An unidentified man from Anoka County also contracted the virus from a tick bite in May, but he survived.

On the other hand, it’s a miserable illness with which to cope, attacking the central nervous system, causing inflammation of the brain – known as encephalitis — or the lining of the brain and spinal cord (meningitis). MDH says Victim report fever, headache, vomiting, weakness, confusion, loss of coordination, speech difficulties, and memory loss within one to five weeks of an infectious bite.


And this article
addresses the increase in other parasite transmitted diseases, Babesia, Ehrlichiosis aka HGA, — all of which are increasing in large part due to changes in climate patterns and global warming.

List of diseases spread by deer tick grows, including malaria-like problems and potentially fatal encephalitis

We have a health problem, we have food problems – both plant and animal in origin, directly increasing due to global warming and climate change.

Sadly we also have a larger problem, tragically stupid people who still think global warming can’t be real if they can make a snow ball, or that climate change won’t harm us, because Jesus loves us and wouldn’t do that.  We have our home-grown dummies under the thumb of the dirty fossil fuel fools:

And we don’t only have the dumbassery of Gruenhage, we also have the religous dumbassery magical thinking that ignores cause and effect, and which reflects a profoundly disturbing science illiteracy, of Minnesota legislators like Mike Beard:

Mike Beard, a Republican state representative from Minnesota, recently argued that coal mining should resume in the Land of 10,000 Lakes, in part because he believes God has created an earth that will provide unlimited natural resources.

“God is not capricious. He’s given us a creation that is dynamically stable,” Beard told MinnPost. “We are not going to run out of anything.”

Beard is currently in the midst of drafting legislation that would overturn Minnesota’s moratorium on coal-fired power plants, an effort that he backs due to his religious belief that God will provide limitless resources while ensuring that humans don’t destroy the planet trying to get them.

Beard left the lege in 2014; but the problem with conservative science illiterates remains. And in states like Wisconsin and Florida, the state is not only refusing to address those issues, but gagging their employees from even using the terms or in any way addressing those problems, as if the equivalent of sticking your thumbs in your ears and sayin “LA LAHHH LAH LA LAAAAHHH really loud will make the problems go away.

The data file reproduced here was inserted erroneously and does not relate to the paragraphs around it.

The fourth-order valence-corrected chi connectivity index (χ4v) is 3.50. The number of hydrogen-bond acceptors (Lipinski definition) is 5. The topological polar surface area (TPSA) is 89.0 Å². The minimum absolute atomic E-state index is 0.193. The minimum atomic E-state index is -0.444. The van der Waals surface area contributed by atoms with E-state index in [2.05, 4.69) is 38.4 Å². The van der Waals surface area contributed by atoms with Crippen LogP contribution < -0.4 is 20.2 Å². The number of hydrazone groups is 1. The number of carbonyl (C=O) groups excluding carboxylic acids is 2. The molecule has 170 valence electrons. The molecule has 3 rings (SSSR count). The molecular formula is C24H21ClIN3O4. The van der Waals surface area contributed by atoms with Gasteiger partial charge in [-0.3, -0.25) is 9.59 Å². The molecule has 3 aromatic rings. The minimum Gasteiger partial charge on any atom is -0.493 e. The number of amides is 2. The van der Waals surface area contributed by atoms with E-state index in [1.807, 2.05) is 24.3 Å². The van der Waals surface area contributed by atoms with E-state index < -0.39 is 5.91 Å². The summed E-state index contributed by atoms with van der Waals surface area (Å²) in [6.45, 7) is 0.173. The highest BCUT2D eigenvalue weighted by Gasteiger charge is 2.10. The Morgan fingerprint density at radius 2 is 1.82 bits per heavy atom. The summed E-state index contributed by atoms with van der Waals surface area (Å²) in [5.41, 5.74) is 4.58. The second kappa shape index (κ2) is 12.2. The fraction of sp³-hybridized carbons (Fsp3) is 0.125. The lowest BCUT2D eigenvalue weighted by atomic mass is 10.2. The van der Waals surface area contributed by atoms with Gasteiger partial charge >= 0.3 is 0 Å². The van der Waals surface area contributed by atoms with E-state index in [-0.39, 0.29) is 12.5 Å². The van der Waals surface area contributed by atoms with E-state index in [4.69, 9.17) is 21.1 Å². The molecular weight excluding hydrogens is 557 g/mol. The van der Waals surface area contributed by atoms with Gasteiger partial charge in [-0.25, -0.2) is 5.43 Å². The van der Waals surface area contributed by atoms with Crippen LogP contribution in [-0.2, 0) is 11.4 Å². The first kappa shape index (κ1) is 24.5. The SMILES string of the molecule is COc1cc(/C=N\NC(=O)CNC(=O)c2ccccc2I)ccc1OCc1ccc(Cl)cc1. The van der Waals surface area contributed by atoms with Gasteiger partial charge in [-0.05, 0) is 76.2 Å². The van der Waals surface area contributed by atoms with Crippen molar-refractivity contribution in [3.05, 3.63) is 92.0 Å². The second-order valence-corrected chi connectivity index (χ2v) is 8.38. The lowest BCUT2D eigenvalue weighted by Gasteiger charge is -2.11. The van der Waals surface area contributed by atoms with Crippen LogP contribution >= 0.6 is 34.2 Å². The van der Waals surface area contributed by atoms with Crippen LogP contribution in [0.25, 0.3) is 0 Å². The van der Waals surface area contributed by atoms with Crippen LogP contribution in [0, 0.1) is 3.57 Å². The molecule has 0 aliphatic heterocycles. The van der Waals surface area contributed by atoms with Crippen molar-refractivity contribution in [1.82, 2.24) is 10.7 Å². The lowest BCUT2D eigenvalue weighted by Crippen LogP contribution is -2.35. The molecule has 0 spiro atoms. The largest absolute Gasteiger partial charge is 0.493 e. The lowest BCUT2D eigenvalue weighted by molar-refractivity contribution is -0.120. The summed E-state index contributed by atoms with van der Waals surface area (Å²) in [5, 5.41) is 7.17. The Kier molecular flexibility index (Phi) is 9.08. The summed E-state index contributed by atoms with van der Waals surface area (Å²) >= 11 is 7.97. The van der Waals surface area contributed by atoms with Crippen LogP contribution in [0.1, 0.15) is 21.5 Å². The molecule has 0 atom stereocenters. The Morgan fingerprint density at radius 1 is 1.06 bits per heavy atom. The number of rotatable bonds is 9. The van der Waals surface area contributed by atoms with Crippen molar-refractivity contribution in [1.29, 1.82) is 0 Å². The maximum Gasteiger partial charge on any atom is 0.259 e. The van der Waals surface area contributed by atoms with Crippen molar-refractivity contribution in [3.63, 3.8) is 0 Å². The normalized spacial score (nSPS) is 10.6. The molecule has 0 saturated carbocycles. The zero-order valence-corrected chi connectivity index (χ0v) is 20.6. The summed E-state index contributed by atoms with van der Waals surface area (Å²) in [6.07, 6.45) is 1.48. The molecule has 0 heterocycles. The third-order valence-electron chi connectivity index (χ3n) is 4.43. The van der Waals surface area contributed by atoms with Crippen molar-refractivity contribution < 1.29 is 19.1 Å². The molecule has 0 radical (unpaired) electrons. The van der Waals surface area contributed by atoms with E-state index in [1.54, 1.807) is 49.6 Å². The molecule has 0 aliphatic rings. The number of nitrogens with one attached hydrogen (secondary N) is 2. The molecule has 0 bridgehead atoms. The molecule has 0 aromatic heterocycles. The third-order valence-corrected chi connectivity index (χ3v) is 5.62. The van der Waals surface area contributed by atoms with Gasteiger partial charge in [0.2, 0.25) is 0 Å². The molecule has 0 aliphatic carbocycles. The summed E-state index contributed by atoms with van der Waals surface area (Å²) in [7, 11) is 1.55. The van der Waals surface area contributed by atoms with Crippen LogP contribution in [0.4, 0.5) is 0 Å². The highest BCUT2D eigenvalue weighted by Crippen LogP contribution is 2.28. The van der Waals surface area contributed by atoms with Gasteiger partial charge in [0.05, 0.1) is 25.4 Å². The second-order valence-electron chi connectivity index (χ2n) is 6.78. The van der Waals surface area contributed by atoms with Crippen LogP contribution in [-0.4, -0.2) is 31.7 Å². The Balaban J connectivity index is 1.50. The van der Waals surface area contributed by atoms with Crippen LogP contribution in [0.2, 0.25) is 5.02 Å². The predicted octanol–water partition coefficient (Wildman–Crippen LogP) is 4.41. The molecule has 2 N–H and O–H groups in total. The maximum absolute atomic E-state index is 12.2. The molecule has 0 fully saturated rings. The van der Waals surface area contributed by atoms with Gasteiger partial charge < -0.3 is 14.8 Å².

We are running out of lots of things; not ticks and mosquitoes or diseases, but lots of other things we WANT and NEED.

You can recognize those Republicans who are science deniers, because like wood ticks are engorged with blood, they are engorged with fossil fuel money helping to persuade them to act against the interests of the rest of us.  You should care, because their stupidity could KILL YOU, either directly or indirectly, as dead as all those turkeys in Minnesota or those hens in Iowa.

As identified by Think Progress, 56% of Congressional Republicans are science deniers, specifically climate change/ global warming deniers.  Here is the Minnesota contingent of the dumbass GOP, via Bill Moyers:

MINNESOTA
Rep. Tom Emmer (R-MN-06): “Biodiversity, diversity to me means you’ve got to look at both sides. You know what, the empirical evidence does not support this and the other reps that have talked. There is another side. Just because we make these chambers available to Will Steger and the crowd that wants to rely on Al Gore’s climate porn doesn’t mean that that’s the way it is. There is another side to the story, one that we tried to present a couple of months ago, but apparently it’s frowned upon by the folks that are in control so it doesn’t get the same play in this room. Folks, there is another side.” [ThinkProgress, 10/13/10]
Rep. Erik Paulsen (R-MN-03): When asked if human beings are contributing to global warming, Paulsen said he wasn’t smart enough to know whether that’s true or not. [Minnesota Public Radio, 8/16/08]

While no quotes were available for John Kline, his voting record and policy positions, as well as his donors from the fossil fuel interests show he is clearly another climate change/global warming denier.  As noted by Open Secrets.org:

Political donations from the industry – which includes gas producers and refiners, natural gas pipeline companies, gasoline stations, and fuel oil dealers – have taken on an increasingly conservative tint over the past two decades. In the 2012 cycle, 90 percent of its contributions went to the GOP.

We have one planet on which to live. We should value it, and take care of it, and not F*ck it up. Think about tht today, Earth Day 2015 — but also think about it the rest of the year as well.